It has only been a few weeks since Hurricane Sandy decimated the East Coast. Many are still without heat and power. Students have had to commute to open schools in different counties, and those affected by the storm are just beginning the recovery process. A sense of normalcy still seems distant, and as families try their best to send their children safely to school, teachers have begun raising the question: How does one teach in light of disaster?
“Schools serve an important function after a disaster such as Hurricane Sandy—they provide a sense of normalcy amid chaos,” wrote Lori Ungemah, Assistant Professor of English at the New Community College at CUNY. “As much as I have tried to embrace the slow life of this past week and the unexpected quality time with my own children, there was a definite feeling that something was amiss.”
These feelings of discomfort and trepidation are intrinsically linked with the experience of loss, and the scope of families’ losses is vast and deep. Many are not only coping with physical damage to their homes and property, but also with the emotional stress their families are feeling. My Aunt, a teacher in Atlantic City, tried to explain to me how disjointed schedules and fractured homes have been affecting her Kindergarten students, many of whom have been displaced:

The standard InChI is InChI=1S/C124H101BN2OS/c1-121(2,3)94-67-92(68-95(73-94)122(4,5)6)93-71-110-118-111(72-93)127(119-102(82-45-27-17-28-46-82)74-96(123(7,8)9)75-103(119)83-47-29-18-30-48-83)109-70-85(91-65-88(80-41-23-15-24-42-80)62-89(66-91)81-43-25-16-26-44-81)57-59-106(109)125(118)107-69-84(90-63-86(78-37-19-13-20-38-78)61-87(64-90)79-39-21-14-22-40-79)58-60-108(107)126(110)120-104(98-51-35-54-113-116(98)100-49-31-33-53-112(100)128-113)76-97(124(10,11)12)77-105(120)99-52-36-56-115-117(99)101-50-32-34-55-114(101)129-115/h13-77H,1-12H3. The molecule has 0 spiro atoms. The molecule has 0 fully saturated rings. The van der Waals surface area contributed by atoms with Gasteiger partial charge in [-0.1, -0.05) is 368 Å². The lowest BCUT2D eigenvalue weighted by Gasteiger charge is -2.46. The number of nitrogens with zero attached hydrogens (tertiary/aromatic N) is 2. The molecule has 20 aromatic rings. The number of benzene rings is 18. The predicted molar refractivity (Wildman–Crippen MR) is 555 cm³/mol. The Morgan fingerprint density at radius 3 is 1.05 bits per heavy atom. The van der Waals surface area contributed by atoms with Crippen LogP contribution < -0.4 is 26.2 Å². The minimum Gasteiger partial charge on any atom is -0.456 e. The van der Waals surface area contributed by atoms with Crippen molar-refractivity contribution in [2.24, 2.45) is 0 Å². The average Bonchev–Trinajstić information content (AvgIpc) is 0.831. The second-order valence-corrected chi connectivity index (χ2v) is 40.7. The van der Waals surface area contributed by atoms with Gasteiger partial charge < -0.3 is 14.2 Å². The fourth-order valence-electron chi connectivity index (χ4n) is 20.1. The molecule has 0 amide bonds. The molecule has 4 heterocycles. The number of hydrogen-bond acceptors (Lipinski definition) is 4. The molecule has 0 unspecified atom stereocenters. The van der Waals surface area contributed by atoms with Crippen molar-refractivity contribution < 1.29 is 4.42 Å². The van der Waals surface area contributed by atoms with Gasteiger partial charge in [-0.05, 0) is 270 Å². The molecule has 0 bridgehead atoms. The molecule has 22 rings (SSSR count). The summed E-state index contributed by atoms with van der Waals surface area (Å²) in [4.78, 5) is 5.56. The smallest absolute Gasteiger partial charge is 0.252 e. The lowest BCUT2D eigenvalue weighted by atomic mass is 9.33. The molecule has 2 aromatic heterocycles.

Our kids are resilient, they are happy to be back in school. When you ask how they made out in the storm, they say “my house got wet.” One little boy said his “toys got a bath.” A lot are without clothes, and need winter coats. Kids have also been complaining that their parents are fighting. It’s very stressful for parents; they are dealing with FEMA, insurance claims, lost appliances and furniture, condemned homes and more. Atlantic City is a mess.
Her school did not resume classes until Nov. 12, almost two weeks after Sandy struck land, and has suffered significant damage including the loss of the school cafeteria. Students must bring bagged lunches every day and eat inside their classrooms. Underground oil tanks have leaked, leaving many houses in an unlivable condition and students without clean clothes to wear to school. Many have parents that work in the surrounding casinos who are now unemployed. My mother, a teacher of middle school students just outside of the city, said that she can see her students worrying about their families’ financial stability, so much so that it has affected their capacity to concentrate in the classroom.
As National Writing Project teacher Paul Allison noted recently, part of recuperation includes processing one’s experience, and students, especially, need a safe and stable space where they feel heard. Allison has been networking with other educators along the coast, including Director of the Kean University Writing Project Mia Zamora.
“This experience presents an immediate opportunity for students to be creative, personal, journalistic, and generous with their ideas, especially in digital format,” she said to Allison in one of their many emails back and forth.